Following his usual habit in opening statements, Representative Devin Nunes, the Republican ranking member of the House Intelligence Committee, showed more interest in discrediting the proceedings than presenting his party’s perspective on the testimony.
Perhaps expecting the witness’s testimony to be more friendly to President Trump, Nunes warned: “Ambassador Sondland, you are here today to be smeared.”
What followed that introduction would be devastating to the president, repeatedly underlining the central claims against him.
“I know that members of this committee have frequently framed these complicated issues in the form of a simple question: Was there a ‘quid pro quo?’” Sondland told Congress. “As I testified previously, with regard to the requested White House call and White House meeting, the answer is yes.”
However, Sondland said he never heard Trump himself condition the military aid on an investigation of Biden.
“I never heard from President Trump that aid was conditioned on an announcement of investigations,” he testified.
Asked by Republicans about a conversation he had with Trump in which he asked the president what he wanted from Ukraine, Sondland said, “It was a very short, abrupt conversation. He was not in a good mood. And he just said, ‘I want nothing. I want nothing. I want no quid pro quo. Tell Zelensky to do the right thing.’”
House Democrats have ditched the Latin phrase, now describing Trump’s actions in Ukraine as bribery: a naked trade of security assistance in exchange for Ukrainian President Volodymyr Zelenky’s announcement of political investigations into former Vice President Joe Biden and his son.
Sondland had multiple explanations for the stark contradictions between his closed-door and public testimony, describing his prior statements as a “mistake.”
Complaining about the State Department’s refusal to respond to record requests, the ambassador testified: “I have not had access to all of my phone records, State Department emails and other State Department documents, and I was told I could not work with my EU Staff to pull together the relevant files. Having access to the State Department materials would have been very helpful to me in trying to reconstruct with whom I spoke and met, when, and what was said.”
House Democrats also have cried foul about the State Department’s stonewalling of all records relevant to their impeachment inquiry. Schiff warned Trump to obstruct the probe “at your peril,” risking a new article of impeachment.
At the sidelines of the impeachment inquiry stands Ukraine, a former Soviet satellite at war with a Russian Federation bent on pulling the struggling democracy back into its autocratic orbit.
“I really regret that the Ukrainians were placed in that predicament, but I do not regret doing what I could to try to break the logjam and to solve the problem,” Sondland said.
Vice President Mike Pence traveled with Sondland to Warsaw, Poland, on Sept. 1, but today disputed that he was ever “alone” with Sondland during that trip.
“The vice president never had a conversation with Gordon Sondland about investigating the Bidens, Burisma or the conditional release of financial aid to Ukraine based upon potential investigations,” the Office of the Vice President said in a statement Wednesday.
Representative Sheldon Whitehouse, D-R.I., applauded the Democrats’ lawyer, Daniel Goldman, for pressing an evasive witness on his inconsistencies.
“I think it’s hard to have any meaningful inquiry, particularly with evasive witnesses, when they know that their questioner has a fixed, short period of time in which questions are easy to duck and dodge and filibuster,” Whitehouse told reporters.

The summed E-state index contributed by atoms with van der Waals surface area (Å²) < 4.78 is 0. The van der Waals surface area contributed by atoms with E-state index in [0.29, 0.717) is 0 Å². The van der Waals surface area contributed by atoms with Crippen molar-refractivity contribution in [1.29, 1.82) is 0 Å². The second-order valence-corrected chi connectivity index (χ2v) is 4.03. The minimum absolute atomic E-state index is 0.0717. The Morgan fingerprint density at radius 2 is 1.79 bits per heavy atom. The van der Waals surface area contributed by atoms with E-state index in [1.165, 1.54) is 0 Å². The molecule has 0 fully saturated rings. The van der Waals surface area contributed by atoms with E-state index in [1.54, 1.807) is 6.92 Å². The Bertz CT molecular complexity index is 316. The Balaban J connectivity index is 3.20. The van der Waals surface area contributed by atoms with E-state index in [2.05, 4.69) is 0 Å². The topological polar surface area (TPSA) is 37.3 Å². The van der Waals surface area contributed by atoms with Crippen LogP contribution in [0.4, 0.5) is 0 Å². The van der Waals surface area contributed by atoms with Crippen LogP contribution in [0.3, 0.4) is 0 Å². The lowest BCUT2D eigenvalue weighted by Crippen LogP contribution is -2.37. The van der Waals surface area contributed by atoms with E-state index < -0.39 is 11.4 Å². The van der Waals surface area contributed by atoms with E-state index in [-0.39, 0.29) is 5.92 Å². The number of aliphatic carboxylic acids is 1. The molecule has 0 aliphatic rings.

Schiff delivered impassioned remarks to close the hearing, thanking Sondland for his testimony and his ability to withhold his own opinion over whether the president should be impeached or if he committed the legal definition of bribery.
That, as Schiff has oft-repeated, is the function of congressional checks and balances and ultimately something for the legislative branch of government to decide — not a State Department official or the president.
“I have a lot of strong feelings about the president,” Schiff said. “But I do not believe that President Trump would allow himself to be led by the nose by Rudy Giuliani or anyone else.”
Schiff noted that it was the president who was responsible for refusing the meeting with Zelensky that Sondland and other officials strongly believed should take place. It was the president who “stood in the way” of a meeting between the U.S. and Ukraine.
“Who was holding up the military assistance? Was it you? Was it Taylor? Volker? Kent? Secretary Pompeo? Who had to decide to release the aid? It was one person: Donald J. Trump, 45th president of the United States,” Schiff said.
The remarks brought public spectators to their feet and, for the third time on Wednesday, applause rang out in the chamber. The chairman posed a question to those watching at home, as well as those sitting beneath the sweeping chamber ceiling, dotted with stars and the busts of giant bald eagles.
“The question is: what are we prepared to do about it? Are we forced to conclude that this is just now the world we live in, when a president of the United States can withhold vital military aid from an ally at war with Russians — when we’re fighting our fight, too — to defend our country against Russian aggression,” Schiff said.
Then, referencing the press conference where Office of Management and Budget Director Mick Mulvaney delivered his now famous advice, the Democratic chairman answered his own question.
“Are we prepared to say, in the words of Mick Mulvaney, get over it? Or get used to it?” Schiff said. “We are not prepared to say that.”